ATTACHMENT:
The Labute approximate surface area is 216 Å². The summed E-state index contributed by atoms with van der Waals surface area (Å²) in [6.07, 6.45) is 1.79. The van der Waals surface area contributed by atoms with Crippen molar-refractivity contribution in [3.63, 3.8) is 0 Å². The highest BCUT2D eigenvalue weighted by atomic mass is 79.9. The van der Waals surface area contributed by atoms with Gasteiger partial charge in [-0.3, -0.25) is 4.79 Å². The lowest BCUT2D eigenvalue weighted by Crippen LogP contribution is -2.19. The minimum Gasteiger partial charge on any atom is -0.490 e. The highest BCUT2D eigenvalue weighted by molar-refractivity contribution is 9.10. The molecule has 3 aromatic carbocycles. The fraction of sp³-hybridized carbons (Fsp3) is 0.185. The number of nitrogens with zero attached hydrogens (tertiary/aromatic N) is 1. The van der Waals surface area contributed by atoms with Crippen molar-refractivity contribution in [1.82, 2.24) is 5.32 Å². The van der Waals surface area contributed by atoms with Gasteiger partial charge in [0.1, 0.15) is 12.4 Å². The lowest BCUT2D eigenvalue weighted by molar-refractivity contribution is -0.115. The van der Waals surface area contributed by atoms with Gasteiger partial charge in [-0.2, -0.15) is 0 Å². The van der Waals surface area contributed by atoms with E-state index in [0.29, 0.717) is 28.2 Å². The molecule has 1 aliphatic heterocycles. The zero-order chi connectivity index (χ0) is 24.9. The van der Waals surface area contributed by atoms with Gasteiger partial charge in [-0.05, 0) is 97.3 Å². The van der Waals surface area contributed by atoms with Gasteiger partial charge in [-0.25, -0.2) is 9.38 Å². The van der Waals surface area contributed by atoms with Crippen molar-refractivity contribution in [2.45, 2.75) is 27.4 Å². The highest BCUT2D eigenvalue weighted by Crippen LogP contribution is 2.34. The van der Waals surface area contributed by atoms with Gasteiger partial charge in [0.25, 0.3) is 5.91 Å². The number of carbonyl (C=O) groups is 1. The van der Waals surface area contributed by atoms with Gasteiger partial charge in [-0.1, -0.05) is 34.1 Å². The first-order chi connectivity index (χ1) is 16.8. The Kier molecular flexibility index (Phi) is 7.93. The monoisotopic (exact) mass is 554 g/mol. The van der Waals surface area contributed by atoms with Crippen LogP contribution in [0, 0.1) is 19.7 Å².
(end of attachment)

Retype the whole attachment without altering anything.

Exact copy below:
The Labute approximate surface area is 216 Å². The summed E-state index contributed by atoms with van der Waals surface area (Å²) in [6.07, 6.45) is 1.79. The van der Waals surface area contributed by atoms with Crippen molar-refractivity contribution in [3.63, 3.8) is 0 Å². The highest BCUT2D eigenvalue weighted by atomic mass is 79.9. The van der Waals surface area contributed by atoms with Gasteiger partial charge in [-0.3, -0.25) is 4.79 Å². The lowest BCUT2D eigenvalue weighted by Crippen LogP contribution is -2.19. The minimum Gasteiger partial charge on any atom is -0.490 e. The highest BCUT2D eigenvalue weighted by molar-refractivity contribution is 9.10. The molecule has 3 aromatic carbocycles. The fraction of sp³-hybridized carbons (Fsp3) is 0.185. The number of nitrogens with zero attached hydrogens (tertiary/aromatic N) is 1. The van der Waals surface area contributed by atoms with Crippen molar-refractivity contribution in [1.82, 2.24) is 5.32 Å². The van der Waals surface area contributed by atoms with Gasteiger partial charge in [0.1, 0.15) is 12.4 Å². The lowest BCUT2D eigenvalue weighted by molar-refractivity contribution is -0.115. The van der Waals surface area contributed by atoms with Gasteiger partial charge in [-0.2, -0.15) is 0 Å². The van der Waals surface area contributed by atoms with E-state index in [0.29, 0.717) is 28.2 Å². The molecule has 1 aliphatic heterocycles. The zero-order chi connectivity index (χ0) is 24.9. The van der Waals surface area contributed by atoms with Gasteiger partial charge in [-0.05, 0) is 97.3 Å². The van der Waals surface area contributed by atoms with Gasteiger partial charge in [-0.25, -0.2) is 9.38 Å². The van der Waals surface area contributed by atoms with Crippen molar-refractivity contribution in [2.45, 2.75) is 27.4 Å². The highest BCUT2D eigenvalue weighted by Crippen LogP contribution is 2.34. The van der Waals surface area contributed by atoms with Gasteiger partial charge in [0.25, 0.3) is 5.91 Å². The number of carbonyl (C=O) groups is 1. The van der Waals surface area contributed by atoms with Gasteiger partial charge in [-0.1, -0.05) is 34.1 Å². The first-order chi connectivity index (χ1) is 16.8. The Kier molecular flexibility index (Phi) is 7.93. The monoisotopic (exact) mass is 554 g/mol. The van der Waals surface area contributed by atoms with Crippen LogP contribution in [0, 0.1) is 19.7 Å².